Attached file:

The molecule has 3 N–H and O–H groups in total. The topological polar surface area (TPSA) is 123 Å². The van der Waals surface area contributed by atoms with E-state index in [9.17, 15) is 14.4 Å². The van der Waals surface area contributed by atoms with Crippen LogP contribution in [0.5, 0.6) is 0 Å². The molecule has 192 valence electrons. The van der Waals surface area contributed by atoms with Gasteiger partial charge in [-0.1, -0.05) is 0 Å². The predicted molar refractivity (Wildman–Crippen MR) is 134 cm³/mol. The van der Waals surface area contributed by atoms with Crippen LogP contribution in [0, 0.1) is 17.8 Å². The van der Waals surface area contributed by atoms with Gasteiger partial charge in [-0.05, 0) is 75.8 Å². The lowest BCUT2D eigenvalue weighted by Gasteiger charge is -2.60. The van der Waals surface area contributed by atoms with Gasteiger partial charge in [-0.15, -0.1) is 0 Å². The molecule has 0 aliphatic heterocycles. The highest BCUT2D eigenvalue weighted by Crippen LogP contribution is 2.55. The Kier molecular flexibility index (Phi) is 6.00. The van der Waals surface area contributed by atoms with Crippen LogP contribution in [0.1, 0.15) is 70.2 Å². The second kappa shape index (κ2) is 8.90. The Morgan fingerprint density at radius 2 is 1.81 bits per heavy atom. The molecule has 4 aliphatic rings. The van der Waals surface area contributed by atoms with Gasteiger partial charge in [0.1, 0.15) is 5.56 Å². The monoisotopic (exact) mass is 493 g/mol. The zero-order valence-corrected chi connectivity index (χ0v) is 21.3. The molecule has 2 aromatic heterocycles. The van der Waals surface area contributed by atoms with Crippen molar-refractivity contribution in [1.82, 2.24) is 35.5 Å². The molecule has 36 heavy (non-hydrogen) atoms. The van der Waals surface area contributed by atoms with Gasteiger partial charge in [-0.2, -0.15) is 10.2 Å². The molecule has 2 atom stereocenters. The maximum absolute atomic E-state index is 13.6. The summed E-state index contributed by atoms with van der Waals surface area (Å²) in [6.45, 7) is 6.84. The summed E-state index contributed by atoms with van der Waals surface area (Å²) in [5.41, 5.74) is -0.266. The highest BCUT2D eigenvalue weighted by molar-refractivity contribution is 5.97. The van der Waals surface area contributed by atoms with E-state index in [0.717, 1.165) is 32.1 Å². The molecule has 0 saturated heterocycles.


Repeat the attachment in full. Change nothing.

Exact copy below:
The molecule has 3 N–H and O–H groups in total. The topological polar surface area (TPSA) is 123 Å². The van der Waals surface area contributed by atoms with E-state index in [9.17, 15) is 14.4 Å². The van der Waals surface area contributed by atoms with Crippen LogP contribution in [0.5, 0.6) is 0 Å². The molecule has 192 valence electrons. The van der Waals surface area contributed by atoms with Gasteiger partial charge in [-0.1, -0.05) is 0 Å². The predicted molar refractivity (Wildman–Crippen MR) is 134 cm³/mol. The van der Waals surface area contributed by atoms with Crippen LogP contribution in [0, 0.1) is 17.8 Å². The van der Waals surface area contributed by atoms with Gasteiger partial charge in [-0.05, 0) is 75.8 Å². The lowest BCUT2D eigenvalue weighted by Gasteiger charge is -2.60. The van der Waals surface area contributed by atoms with Gasteiger partial charge in [-0.15, -0.1) is 0 Å². The molecule has 0 aliphatic heterocycles. The highest BCUT2D eigenvalue weighted by Crippen LogP contribution is 2.55. The Kier molecular flexibility index (Phi) is 6.00. The van der Waals surface area contributed by atoms with Crippen LogP contribution in [0.1, 0.15) is 70.2 Å². The second kappa shape index (κ2) is 8.90. The Morgan fingerprint density at radius 2 is 1.81 bits per heavy atom. The molecule has 4 aliphatic rings. The van der Waals surface area contributed by atoms with Gasteiger partial charge in [0.1, 0.15) is 5.56 Å². The monoisotopic (exact) mass is 493 g/mol. The zero-order valence-corrected chi connectivity index (χ0v) is 21.3. The molecule has 2 aromatic heterocycles. The van der Waals surface area contributed by atoms with Crippen molar-refractivity contribution in [1.82, 2.24) is 35.5 Å². The molecule has 36 heavy (non-hydrogen) atoms. The van der Waals surface area contributed by atoms with Gasteiger partial charge in [-0.2, -0.15) is 10.2 Å². The molecule has 2 atom stereocenters. The maximum absolute atomic E-state index is 13.6. The summed E-state index contributed by atoms with van der Waals surface area (Å²) in [6.45, 7) is 6.84. The summed E-state index contributed by atoms with van der Waals surface area (Å²) in [5.41, 5.74) is -0.266. The highest BCUT2D eigenvalue weighted by molar-refractivity contribution is 5.97. The van der Waals surface area contributed by atoms with E-state index in [0.717, 1.165) is 32.1 Å². The molecule has 0 saturated heterocycles.